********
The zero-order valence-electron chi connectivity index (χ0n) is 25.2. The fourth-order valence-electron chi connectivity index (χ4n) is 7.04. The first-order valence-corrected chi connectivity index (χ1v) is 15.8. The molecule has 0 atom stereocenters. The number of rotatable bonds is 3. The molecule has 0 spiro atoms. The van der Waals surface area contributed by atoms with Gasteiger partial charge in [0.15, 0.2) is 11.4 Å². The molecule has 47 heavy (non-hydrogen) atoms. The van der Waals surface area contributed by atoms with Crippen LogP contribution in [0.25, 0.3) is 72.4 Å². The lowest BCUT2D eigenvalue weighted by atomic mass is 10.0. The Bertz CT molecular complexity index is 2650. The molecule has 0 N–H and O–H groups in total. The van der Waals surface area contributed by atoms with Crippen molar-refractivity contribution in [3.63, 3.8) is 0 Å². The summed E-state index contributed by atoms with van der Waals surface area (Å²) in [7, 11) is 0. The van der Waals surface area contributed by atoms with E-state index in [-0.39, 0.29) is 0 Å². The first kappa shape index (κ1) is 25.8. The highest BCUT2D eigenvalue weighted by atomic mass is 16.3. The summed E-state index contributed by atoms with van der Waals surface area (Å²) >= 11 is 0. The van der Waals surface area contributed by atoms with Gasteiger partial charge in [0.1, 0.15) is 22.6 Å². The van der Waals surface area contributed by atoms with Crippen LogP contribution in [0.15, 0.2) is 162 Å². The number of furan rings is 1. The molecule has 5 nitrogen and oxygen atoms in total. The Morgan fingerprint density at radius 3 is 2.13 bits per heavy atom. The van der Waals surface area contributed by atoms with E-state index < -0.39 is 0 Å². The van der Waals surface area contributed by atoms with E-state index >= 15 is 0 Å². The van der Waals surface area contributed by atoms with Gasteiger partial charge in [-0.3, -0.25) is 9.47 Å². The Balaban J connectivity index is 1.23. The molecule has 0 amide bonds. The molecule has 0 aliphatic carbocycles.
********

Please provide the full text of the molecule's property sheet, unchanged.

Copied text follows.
The zero-order valence-electron chi connectivity index (χ0n) is 25.2. The fourth-order valence-electron chi connectivity index (χ4n) is 7.04. The first-order valence-corrected chi connectivity index (χ1v) is 15.8. The molecule has 0 atom stereocenters. The number of rotatable bonds is 3. The molecule has 0 spiro atoms. The van der Waals surface area contributed by atoms with Gasteiger partial charge in [0.15, 0.2) is 11.4 Å². The molecule has 47 heavy (non-hydrogen) atoms. The van der Waals surface area contributed by atoms with Crippen LogP contribution in [0.25, 0.3) is 72.4 Å². The lowest BCUT2D eigenvalue weighted by atomic mass is 10.0. The Bertz CT molecular complexity index is 2650. The molecule has 0 N–H and O–H groups in total. The van der Waals surface area contributed by atoms with Crippen molar-refractivity contribution in [3.63, 3.8) is 0 Å². The summed E-state index contributed by atoms with van der Waals surface area (Å²) in [7, 11) is 0. The van der Waals surface area contributed by atoms with E-state index in [-0.39, 0.29) is 0 Å². The first kappa shape index (κ1) is 25.8. The highest BCUT2D eigenvalue weighted by atomic mass is 16.3. The summed E-state index contributed by atoms with van der Waals surface area (Å²) >= 11 is 0. The van der Waals surface area contributed by atoms with Gasteiger partial charge in [0.1, 0.15) is 22.6 Å². The van der Waals surface area contributed by atoms with Crippen LogP contribution in [0.15, 0.2) is 162 Å². The number of furan rings is 1. The molecule has 5 nitrogen and oxygen atoms in total. The Morgan fingerprint density at radius 3 is 2.13 bits per heavy atom. The van der Waals surface area contributed by atoms with E-state index < -0.39 is 0 Å². The van der Waals surface area contributed by atoms with E-state index >= 15 is 0 Å². The van der Waals surface area contributed by atoms with Gasteiger partial charge in [-0.3, -0.25) is 9.47 Å². The Balaban J connectivity index is 1.23. The molecule has 0 amide bonds. The molecule has 0 aliphatic carbocycles.